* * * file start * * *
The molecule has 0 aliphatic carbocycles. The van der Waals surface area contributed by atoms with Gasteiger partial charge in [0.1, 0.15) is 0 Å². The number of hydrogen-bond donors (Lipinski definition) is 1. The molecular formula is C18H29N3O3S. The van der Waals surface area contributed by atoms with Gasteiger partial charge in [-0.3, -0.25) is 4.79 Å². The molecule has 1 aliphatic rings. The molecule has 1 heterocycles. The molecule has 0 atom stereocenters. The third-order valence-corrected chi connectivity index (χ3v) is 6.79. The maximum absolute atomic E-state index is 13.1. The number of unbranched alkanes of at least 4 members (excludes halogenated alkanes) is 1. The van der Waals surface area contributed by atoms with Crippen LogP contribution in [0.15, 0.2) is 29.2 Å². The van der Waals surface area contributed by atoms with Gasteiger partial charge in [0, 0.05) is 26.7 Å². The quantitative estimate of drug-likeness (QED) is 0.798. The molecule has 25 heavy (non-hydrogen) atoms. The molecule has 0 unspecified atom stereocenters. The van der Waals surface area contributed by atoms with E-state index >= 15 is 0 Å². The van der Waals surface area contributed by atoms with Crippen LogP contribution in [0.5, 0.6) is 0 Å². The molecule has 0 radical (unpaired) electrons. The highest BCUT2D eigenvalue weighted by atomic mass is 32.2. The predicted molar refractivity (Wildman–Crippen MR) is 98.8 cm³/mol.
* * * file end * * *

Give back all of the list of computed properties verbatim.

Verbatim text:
The molecule has 0 aliphatic carbocycles. The van der Waals surface area contributed by atoms with Gasteiger partial charge in [0.1, 0.15) is 0 Å². The number of hydrogen-bond donors (Lipinski definition) is 1. The molecular formula is C18H29N3O3S. The van der Waals surface area contributed by atoms with Gasteiger partial charge in [-0.3, -0.25) is 4.79 Å². The molecule has 1 aliphatic rings. The molecule has 1 heterocycles. The molecule has 0 atom stereocenters. The third-order valence-corrected chi connectivity index (χ3v) is 6.79. The maximum absolute atomic E-state index is 13.1. The number of unbranched alkanes of at least 4 members (excludes halogenated alkanes) is 1. The van der Waals surface area contributed by atoms with Crippen LogP contribution in [0.15, 0.2) is 29.2 Å². The van der Waals surface area contributed by atoms with Gasteiger partial charge in [0, 0.05) is 26.7 Å². The quantitative estimate of drug-likeness (QED) is 0.798. The molecule has 25 heavy (non-hydrogen) atoms. The molecule has 0 unspecified atom stereocenters. The van der Waals surface area contributed by atoms with E-state index >= 15 is 0 Å². The van der Waals surface area contributed by atoms with Crippen LogP contribution in [0.5, 0.6) is 0 Å². The molecule has 0 radical (unpaired) electrons. The highest BCUT2D eigenvalue weighted by atomic mass is 32.2. The predicted molar refractivity (Wildman–Crippen MR) is 98.8 cm³/mol.